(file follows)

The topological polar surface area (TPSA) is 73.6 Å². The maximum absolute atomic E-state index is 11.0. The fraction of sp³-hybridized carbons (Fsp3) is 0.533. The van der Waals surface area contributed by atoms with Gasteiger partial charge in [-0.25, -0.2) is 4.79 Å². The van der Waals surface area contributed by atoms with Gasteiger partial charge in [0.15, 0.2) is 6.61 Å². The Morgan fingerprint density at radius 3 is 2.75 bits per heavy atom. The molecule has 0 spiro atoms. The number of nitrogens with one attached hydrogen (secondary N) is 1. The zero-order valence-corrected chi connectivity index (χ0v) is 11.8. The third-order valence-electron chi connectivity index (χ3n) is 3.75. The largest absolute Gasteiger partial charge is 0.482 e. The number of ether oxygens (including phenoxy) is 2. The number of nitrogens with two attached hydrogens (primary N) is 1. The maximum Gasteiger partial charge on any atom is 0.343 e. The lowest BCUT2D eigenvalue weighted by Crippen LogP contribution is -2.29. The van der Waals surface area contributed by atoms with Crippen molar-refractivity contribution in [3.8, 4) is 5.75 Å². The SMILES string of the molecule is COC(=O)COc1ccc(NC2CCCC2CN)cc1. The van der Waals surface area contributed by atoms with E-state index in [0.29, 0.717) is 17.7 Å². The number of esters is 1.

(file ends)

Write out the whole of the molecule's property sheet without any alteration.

The topological polar surface area (TPSA) is 73.6 Å². The maximum absolute atomic E-state index is 11.0. The fraction of sp³-hybridized carbons (Fsp3) is 0.533. The van der Waals surface area contributed by atoms with Gasteiger partial charge in [-0.25, -0.2) is 4.79 Å². The van der Waals surface area contributed by atoms with Gasteiger partial charge in [0.15, 0.2) is 6.61 Å². The Morgan fingerprint density at radius 3 is 2.75 bits per heavy atom. The molecule has 0 spiro atoms. The number of nitrogens with one attached hydrogen (secondary N) is 1. The zero-order valence-corrected chi connectivity index (χ0v) is 11.8. The third-order valence-electron chi connectivity index (χ3n) is 3.75. The largest absolute Gasteiger partial charge is 0.482 e. The number of ether oxygens (including phenoxy) is 2. The number of nitrogens with two attached hydrogens (primary N) is 1. The maximum Gasteiger partial charge on any atom is 0.343 e. The lowest BCUT2D eigenvalue weighted by Crippen LogP contribution is -2.29. The van der Waals surface area contributed by atoms with Crippen molar-refractivity contribution in [3.8, 4) is 5.75 Å². The SMILES string of the molecule is COC(=O)COc1ccc(NC2CCCC2CN)cc1. The van der Waals surface area contributed by atoms with E-state index in [0.29, 0.717) is 17.7 Å². The number of esters is 1.